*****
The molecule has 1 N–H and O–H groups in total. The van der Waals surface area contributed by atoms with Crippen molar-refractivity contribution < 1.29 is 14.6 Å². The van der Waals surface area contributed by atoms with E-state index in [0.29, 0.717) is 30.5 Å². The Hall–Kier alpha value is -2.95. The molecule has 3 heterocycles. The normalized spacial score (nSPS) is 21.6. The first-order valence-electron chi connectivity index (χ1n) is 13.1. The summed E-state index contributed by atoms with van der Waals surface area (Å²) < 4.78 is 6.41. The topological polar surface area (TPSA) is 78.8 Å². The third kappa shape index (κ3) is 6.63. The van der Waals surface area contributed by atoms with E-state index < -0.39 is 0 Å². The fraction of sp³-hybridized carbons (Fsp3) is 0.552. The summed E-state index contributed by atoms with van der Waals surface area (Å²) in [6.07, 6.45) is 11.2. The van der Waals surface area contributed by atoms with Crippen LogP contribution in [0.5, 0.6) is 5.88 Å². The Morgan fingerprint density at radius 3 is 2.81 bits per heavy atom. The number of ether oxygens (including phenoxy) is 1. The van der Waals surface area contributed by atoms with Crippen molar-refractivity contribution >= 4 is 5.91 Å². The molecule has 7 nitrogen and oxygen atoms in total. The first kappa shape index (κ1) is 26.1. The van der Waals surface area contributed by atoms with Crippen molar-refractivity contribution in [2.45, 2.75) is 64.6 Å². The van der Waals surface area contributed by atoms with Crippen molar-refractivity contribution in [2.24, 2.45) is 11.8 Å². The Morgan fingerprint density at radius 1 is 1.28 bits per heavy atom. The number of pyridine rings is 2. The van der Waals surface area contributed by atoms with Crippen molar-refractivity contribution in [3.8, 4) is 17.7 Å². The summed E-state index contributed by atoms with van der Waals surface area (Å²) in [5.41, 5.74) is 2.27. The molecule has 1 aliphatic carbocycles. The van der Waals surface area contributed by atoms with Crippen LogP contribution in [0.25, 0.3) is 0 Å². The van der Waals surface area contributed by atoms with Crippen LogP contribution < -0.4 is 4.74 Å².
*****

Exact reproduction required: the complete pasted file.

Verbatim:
The molecule has 1 N–H and O–H groups in total. The van der Waals surface area contributed by atoms with Crippen molar-refractivity contribution < 1.29 is 14.6 Å². The van der Waals surface area contributed by atoms with E-state index in [0.29, 0.717) is 30.5 Å². The Hall–Kier alpha value is -2.95. The molecule has 3 heterocycles. The normalized spacial score (nSPS) is 21.6. The first-order valence-electron chi connectivity index (χ1n) is 13.1. The summed E-state index contributed by atoms with van der Waals surface area (Å²) < 4.78 is 6.41. The topological polar surface area (TPSA) is 78.8 Å². The third kappa shape index (κ3) is 6.63. The van der Waals surface area contributed by atoms with E-state index < -0.39 is 0 Å². The fraction of sp³-hybridized carbons (Fsp3) is 0.552. The summed E-state index contributed by atoms with van der Waals surface area (Å²) in [6.07, 6.45) is 11.2. The van der Waals surface area contributed by atoms with Crippen LogP contribution in [0.5, 0.6) is 5.88 Å². The Morgan fingerprint density at radius 3 is 2.81 bits per heavy atom. The number of ether oxygens (including phenoxy) is 1. The van der Waals surface area contributed by atoms with Crippen molar-refractivity contribution >= 4 is 5.91 Å². The molecule has 7 nitrogen and oxygen atoms in total. The first kappa shape index (κ1) is 26.1. The van der Waals surface area contributed by atoms with Crippen molar-refractivity contribution in [2.45, 2.75) is 64.6 Å². The van der Waals surface area contributed by atoms with Crippen molar-refractivity contribution in [2.24, 2.45) is 11.8 Å². The Morgan fingerprint density at radius 1 is 1.28 bits per heavy atom. The number of pyridine rings is 2. The van der Waals surface area contributed by atoms with Crippen molar-refractivity contribution in [3.8, 4) is 17.7 Å². The summed E-state index contributed by atoms with van der Waals surface area (Å²) in [5.41, 5.74) is 2.27. The molecule has 1 aliphatic carbocycles. The van der Waals surface area contributed by atoms with Crippen LogP contribution in [0.25, 0.3) is 0 Å². The van der Waals surface area contributed by atoms with Crippen LogP contribution < -0.4 is 4.74 Å².